Thirteen-year-old Jack Buckles is great at finding things. Not just a missing glove or the other sock, but things normal people have long given up on ever seeing again. If only he could find his father, who has disappeared in London without a trace. But Jack’s father was not who he claimed to be. It turns out that he was a member of a secret society of detectives that has served the crown for centuries—and membership into the Lost Property Office is Jack’s inheritance. Now the only way Jack will ever see his father again is if he finds what the nefarious Clockmaker is after: the Ember, which holds a secret that has been kept since the Great Fire of London. Will Jack be able to find the Ember and save his father, or will his talent for finding things fall short?
The Lost Property Office is one of those books where you feel taken by the story, almost like your going through the journey with the characters. This book is a page turner. I couldn't put it down. I became more intrigued by every passing chapter. This is a must read book!
- Lydia, a Two Thumbs Up reviewerCategories: Saskatoon, Winnipeg, Two Thumbs Up Kids
It's the height of World War II. Michael O'Shaunessey, son of the Irish ambassador to Nazi Germany, lives with his family in Berlin. But Michael, like his parents, is a spy. He joins the Hitler Youth, taking part in their horrific games and book-burning, despising everything they stand for but using his insider knowledge to bring important information back to his parents and the British Secret Service. When Michael is tasked to find out more about Projekt 1065, a secret Nazi mission, things get even more complicated. He must prove his loyalty to the Hitler Youth at all costs—even if it means risking the lives of his family... and himself.
This book is told from a unique perspective. I have read many books about this time period but have never encountered one like this. The cover is very descriptive. Every time I look at it, I notice something else about it. My only complaint is that the back cover was deceptive. No matter what kind of book you like you will enjoy this one! Alan Gratz plainly displays the trickery that was involved and doesn’t villainize the Hitler Youth that were blindly dragged into the scenario. I am especially grateful for the background information provided. I’d rate this book 4/5.
- Adrienne, a Two Thumbs Up reviewerCategories: Saskatoon, Winnipeg, Two Thumbs Up Kids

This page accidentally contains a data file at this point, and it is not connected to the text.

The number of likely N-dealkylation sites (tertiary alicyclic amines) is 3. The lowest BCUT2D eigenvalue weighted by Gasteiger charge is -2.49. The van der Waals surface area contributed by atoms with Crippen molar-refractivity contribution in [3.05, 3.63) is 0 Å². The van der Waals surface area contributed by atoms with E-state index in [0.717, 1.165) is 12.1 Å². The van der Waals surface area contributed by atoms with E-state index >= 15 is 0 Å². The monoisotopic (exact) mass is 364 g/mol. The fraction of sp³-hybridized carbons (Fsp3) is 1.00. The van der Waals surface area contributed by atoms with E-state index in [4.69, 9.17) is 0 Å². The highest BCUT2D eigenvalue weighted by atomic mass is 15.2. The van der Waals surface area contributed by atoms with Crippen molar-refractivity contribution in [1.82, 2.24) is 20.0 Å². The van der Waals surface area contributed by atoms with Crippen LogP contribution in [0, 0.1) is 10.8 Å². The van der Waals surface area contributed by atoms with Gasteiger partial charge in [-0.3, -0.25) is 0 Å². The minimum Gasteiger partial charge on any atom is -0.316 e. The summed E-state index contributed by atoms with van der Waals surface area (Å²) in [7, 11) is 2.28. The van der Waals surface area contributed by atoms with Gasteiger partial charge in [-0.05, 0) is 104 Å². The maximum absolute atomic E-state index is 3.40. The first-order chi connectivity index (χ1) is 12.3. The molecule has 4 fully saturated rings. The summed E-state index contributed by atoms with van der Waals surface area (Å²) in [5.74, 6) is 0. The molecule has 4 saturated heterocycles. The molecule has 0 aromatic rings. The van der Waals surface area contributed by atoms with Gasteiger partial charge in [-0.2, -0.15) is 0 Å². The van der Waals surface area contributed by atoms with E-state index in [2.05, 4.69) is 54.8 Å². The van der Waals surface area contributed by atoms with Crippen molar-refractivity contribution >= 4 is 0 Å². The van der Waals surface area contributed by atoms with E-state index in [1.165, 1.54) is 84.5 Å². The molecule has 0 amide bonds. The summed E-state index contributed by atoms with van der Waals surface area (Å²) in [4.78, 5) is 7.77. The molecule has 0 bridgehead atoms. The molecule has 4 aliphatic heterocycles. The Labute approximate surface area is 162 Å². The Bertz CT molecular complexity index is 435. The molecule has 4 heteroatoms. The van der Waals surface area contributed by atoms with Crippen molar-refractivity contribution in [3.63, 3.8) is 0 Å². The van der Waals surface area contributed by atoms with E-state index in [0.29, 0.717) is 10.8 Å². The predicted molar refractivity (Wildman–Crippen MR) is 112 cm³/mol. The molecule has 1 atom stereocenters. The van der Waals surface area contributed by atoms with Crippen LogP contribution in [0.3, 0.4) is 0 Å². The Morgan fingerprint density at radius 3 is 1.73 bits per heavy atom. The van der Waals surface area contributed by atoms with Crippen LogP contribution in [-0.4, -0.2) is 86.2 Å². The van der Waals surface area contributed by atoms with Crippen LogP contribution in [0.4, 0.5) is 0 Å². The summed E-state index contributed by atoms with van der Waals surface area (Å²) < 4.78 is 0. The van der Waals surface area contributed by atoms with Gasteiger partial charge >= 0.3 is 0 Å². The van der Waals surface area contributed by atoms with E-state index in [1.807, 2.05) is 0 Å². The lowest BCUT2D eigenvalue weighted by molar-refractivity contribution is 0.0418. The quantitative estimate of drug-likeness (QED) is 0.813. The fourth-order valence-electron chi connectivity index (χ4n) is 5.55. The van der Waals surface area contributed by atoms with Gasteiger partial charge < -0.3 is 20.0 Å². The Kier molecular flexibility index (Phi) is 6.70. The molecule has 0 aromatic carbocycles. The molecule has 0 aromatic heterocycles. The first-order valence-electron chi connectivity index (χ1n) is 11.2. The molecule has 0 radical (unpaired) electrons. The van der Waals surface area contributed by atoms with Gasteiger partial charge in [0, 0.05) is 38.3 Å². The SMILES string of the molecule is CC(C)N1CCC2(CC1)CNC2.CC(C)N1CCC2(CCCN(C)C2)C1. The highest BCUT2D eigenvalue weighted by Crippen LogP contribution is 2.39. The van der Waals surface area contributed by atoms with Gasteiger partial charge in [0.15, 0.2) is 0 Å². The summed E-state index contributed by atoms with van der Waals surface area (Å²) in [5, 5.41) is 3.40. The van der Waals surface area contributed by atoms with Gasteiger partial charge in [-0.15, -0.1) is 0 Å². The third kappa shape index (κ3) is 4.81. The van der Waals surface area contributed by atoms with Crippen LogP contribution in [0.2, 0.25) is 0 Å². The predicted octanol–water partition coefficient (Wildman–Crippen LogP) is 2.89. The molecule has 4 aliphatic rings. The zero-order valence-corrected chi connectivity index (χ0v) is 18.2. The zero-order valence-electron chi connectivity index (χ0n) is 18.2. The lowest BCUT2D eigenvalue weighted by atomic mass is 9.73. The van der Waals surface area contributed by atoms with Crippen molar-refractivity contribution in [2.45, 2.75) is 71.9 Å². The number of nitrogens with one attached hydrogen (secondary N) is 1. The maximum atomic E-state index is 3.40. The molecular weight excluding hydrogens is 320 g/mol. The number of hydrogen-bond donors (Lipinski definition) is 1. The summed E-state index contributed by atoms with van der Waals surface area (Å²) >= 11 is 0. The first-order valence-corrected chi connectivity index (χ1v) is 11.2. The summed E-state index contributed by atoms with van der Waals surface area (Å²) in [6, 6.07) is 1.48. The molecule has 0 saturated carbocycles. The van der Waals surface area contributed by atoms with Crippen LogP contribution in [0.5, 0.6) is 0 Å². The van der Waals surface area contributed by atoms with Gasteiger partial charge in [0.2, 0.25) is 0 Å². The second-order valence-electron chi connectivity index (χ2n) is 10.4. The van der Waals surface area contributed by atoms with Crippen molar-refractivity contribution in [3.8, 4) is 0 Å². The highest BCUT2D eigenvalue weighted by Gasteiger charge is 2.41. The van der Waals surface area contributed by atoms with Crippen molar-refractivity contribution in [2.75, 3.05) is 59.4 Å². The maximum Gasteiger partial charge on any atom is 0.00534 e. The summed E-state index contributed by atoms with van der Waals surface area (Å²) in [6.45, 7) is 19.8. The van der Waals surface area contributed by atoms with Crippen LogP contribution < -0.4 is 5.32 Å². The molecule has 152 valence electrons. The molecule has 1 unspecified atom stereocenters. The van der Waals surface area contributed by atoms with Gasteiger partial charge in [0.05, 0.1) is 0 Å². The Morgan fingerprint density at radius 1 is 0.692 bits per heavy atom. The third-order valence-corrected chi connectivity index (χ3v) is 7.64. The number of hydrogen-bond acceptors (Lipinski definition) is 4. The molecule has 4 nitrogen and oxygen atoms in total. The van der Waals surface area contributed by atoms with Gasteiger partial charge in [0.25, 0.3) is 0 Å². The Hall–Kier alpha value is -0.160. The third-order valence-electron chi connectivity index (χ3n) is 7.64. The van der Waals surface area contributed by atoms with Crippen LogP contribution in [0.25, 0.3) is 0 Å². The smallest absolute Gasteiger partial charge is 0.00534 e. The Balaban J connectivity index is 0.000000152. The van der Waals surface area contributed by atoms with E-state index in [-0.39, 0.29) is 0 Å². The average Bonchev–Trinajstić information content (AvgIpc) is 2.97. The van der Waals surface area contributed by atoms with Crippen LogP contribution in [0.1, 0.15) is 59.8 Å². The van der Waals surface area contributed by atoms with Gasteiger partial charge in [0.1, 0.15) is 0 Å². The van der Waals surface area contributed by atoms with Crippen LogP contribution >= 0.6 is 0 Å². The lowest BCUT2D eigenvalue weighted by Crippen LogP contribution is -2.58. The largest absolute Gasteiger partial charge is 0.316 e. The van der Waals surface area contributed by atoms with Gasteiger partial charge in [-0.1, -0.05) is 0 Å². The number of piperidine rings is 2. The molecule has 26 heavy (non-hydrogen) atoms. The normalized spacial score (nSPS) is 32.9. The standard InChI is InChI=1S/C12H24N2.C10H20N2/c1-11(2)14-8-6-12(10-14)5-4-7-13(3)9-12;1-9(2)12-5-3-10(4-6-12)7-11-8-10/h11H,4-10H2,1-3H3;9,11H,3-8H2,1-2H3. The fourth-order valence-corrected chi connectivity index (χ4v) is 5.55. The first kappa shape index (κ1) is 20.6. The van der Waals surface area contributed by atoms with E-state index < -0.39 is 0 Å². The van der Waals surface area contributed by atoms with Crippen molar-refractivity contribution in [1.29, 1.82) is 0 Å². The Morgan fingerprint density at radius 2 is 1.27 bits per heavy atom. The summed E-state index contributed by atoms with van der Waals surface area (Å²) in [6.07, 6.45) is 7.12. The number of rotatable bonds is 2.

This book takes you on an adventure through Abbie Wu’s life. Author Booki Vivat describes in detail how Abbie feels about many things. Abbie has a strong opinion about everything, from not being in her friend’s class at school to what she gets in her lunch. Join Abbie Wu as she figures out who she is, what her thing is, and mostly how to survive middle school.
I liked the similes, hyperboles and details used in this book. I would rate it 3.5 stars for anyone in grades 2-4.
- Heidi, a Two Thumbs Up reviewerCategories: Saskatoon, Winnipeg, Two Thumbs Up Kids
This winter, McNally Robinson Booksellers is teaming up with the Manitoba Moose and the Saskatoon Blades to celebrate "I Love to Read" Month!
Students and teachers in Winnipeg and Saskatoon can enter their classroom into a draw for a chance to win a visit from players of their local team.
Read all about the contests after the jump...Categories: Store News, Saskatoon, Winnipeg
The Secret of a Heart Note is your average contemporary read with a nice twist. Our heroine Mimoma descends from a long line of aromateurs. This means that she can smell heartbreak and identify anything from a hint of emotion to someone's lovesickness from a distance away. With this ability, Mim thinks she is doomed to weeding herbs, mixing love elixirs and matchmaking her entire life (since this is an aromateur's job afterall). But a series of accident involving a matchmaking gone wrong, an unexpected request and a boy suddenly change everything, even her heart.
This book is certainly a cute and lovely read, I don't necessary adored it but I like it enough to recommend it to others. Beside several familiar tropes that I've seen enough in contemporary novels, the touch of magic definitely made up for it. It spiced up the plot as well as my enjoyment for this book. Mimosa is a well rounded character, I connected with her optimism when things don't work out and how she wants badly to do things she was told not to. It was also nice to see the family dynamic, the friendship and the romance turns out the way I had hoped. Definitely check out this book if you are in need of a light and cute read. 3.5/5 Stars.
- Phuong, a Two Thumbs Up reviewerCategories: Saskatoon, Winnipeg, Two Thumbs Up Kids
|< Newer - 1 ... 2 3 4 5 6 7 8 9 10 ... 158 - Earlier >|